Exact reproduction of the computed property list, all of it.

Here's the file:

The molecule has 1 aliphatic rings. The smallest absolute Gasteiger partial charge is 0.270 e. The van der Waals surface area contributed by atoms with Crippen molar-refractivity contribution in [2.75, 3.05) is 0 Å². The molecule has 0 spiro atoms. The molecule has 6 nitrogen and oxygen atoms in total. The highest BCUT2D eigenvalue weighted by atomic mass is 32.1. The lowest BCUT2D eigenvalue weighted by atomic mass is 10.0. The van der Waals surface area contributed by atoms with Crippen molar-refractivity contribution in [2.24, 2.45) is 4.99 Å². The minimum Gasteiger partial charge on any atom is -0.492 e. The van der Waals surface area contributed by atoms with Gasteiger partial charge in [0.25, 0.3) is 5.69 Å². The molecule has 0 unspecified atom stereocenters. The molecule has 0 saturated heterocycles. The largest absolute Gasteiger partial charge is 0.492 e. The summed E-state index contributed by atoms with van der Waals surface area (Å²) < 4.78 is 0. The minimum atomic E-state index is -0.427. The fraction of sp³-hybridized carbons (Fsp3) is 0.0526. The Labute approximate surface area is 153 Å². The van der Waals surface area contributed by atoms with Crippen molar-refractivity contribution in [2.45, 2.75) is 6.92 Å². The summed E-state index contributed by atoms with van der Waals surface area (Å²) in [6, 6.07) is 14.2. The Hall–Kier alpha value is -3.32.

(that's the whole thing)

The molecule has 1 aliphatic rings. The smallest absolute Gasteiger partial charge is 0.270 e. The van der Waals surface area contributed by atoms with Crippen molar-refractivity contribution in [2.75, 3.05) is 0 Å². The molecule has 0 spiro atoms. The molecule has 6 nitrogen and oxygen atoms in total. The highest BCUT2D eigenvalue weighted by atomic mass is 32.1. The lowest BCUT2D eigenvalue weighted by atomic mass is 10.0. The van der Waals surface area contributed by atoms with Crippen molar-refractivity contribution in [2.24, 2.45) is 4.99 Å². The minimum Gasteiger partial charge on any atom is -0.492 e. The van der Waals surface area contributed by atoms with Gasteiger partial charge in [0.25, 0.3) is 5.69 Å². The molecule has 0 unspecified atom stereocenters. The molecule has 0 saturated heterocycles. The largest absolute Gasteiger partial charge is 0.492 e. The summed E-state index contributed by atoms with van der Waals surface area (Å²) < 4.78 is 0. The minimum atomic E-state index is -0.427. The fraction of sp³-hybridized carbons (Fsp3) is 0.0526. The Labute approximate surface area is 153 Å². The van der Waals surface area contributed by atoms with Crippen molar-refractivity contribution in [2.45, 2.75) is 6.92 Å². The summed E-state index contributed by atoms with van der Waals surface area (Å²) in [6, 6.07) is 14.2. The Hall–Kier alpha value is -3.32.